Books of the Latin Vulgate


Books of the Latin Vulgate

These are the books of the Latin Vulgate along with the names and numbers given them in the Douay Rheims Bible and King James Bible. There are 76 books in the Clementine edition of the Latin Vulgate, 46 in the Old Testament, 27 in the New Testament, and 3 in the Apocrypha.

Old Testament

Notes

The names and numbers of the books of the Latin Vulgate differ in ways that may be confusing to many modern Bible readers. In addition, some of the books of the Vulgate have content that has been removed to separate books entirely in many modern Bible translations. This list is an aid to tracking down the content of a Vulgate reference.

The Psalms of the Vulgate follow the numbering assigned to them in the Septuagint which differs from the numbering found in the King James Bible, though not in the order nor the content. See Psalms for more details.

Note that the Apocrypha and Old Testament divisions of the Vulgate do not exactly correspond to those sections in the King James Bible. The Vulgate's Apocrypha section is smaller than the King James Bible's, with a correspondingly larger Old Testament. See the article on the Biblical canon for details as to why this is so. The names of those books found in the Apocrypha section of their respective versions are in "italics".

A complement to this list can be found at List of books of the Authorized King James Version.

Other Editions

The list is for the Clementine Vulgate. Other editions of the Vulgate vary in the Apocrypha, in the order of the books, and in the names of the books.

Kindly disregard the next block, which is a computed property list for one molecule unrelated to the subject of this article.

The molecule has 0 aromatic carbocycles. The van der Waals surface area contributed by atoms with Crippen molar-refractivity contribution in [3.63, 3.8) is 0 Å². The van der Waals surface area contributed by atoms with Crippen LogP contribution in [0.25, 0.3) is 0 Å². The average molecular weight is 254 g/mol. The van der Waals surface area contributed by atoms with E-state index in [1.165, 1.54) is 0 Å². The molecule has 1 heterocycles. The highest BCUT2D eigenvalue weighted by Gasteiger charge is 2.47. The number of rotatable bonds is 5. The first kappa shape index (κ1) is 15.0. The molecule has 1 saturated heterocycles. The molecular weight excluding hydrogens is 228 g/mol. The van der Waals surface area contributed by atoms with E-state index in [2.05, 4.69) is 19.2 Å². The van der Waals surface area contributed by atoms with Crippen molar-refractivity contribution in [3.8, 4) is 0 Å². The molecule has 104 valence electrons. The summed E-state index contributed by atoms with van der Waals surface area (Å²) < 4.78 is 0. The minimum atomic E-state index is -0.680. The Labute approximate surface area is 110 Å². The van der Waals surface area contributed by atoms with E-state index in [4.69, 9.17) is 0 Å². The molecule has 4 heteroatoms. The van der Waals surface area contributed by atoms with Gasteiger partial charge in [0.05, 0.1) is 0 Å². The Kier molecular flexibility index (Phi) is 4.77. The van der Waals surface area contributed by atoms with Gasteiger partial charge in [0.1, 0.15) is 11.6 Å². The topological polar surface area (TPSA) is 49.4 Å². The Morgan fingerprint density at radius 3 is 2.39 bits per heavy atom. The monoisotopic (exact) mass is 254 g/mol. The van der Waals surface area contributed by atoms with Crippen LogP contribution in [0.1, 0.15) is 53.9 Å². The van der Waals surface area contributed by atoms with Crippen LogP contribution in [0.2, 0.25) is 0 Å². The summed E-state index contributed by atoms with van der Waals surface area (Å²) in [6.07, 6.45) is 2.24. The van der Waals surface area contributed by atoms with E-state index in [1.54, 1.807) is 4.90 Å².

*The Gutenberg Bible mixes the apocrypha into the Old Testament, with the Prayer of Manasses following 2 Paralipomenon, and 3 and 4 Esdras following 1 Esdras and Nehemias. The Prayer of Solomon follows Ecclesiasticus. It thus has 50 books in the Old Testament and 27 in the New, for a total of 77 books.

*The New Vulgate changes the name of "Ecclesiasticus" to "Liber Siracidae"; "Tobiae" is called "Thobis". Although the New Vulgate contains the Deuterocanonical books, it omits the three apocrypha entirely. It thus has a total of only 73 books.

*The Stuttgart Vulgate adds Psalm 151 and Paul's Epistle to the Laodiceans to the Apocrypha. It thus has 5 books in the Apocrypha, 46 in the Old Testament, and 27 in the New, for a total of 78 books. The spelling of proper names in this edition is irregular and inconsistent, so the names of many of the books were altered, e.g. "Naum" for "Nahum".

External links

* [http://www.fourthcentury.com/index.php/jerome-translations-of-scripture Timeline of Jerome's translations.]


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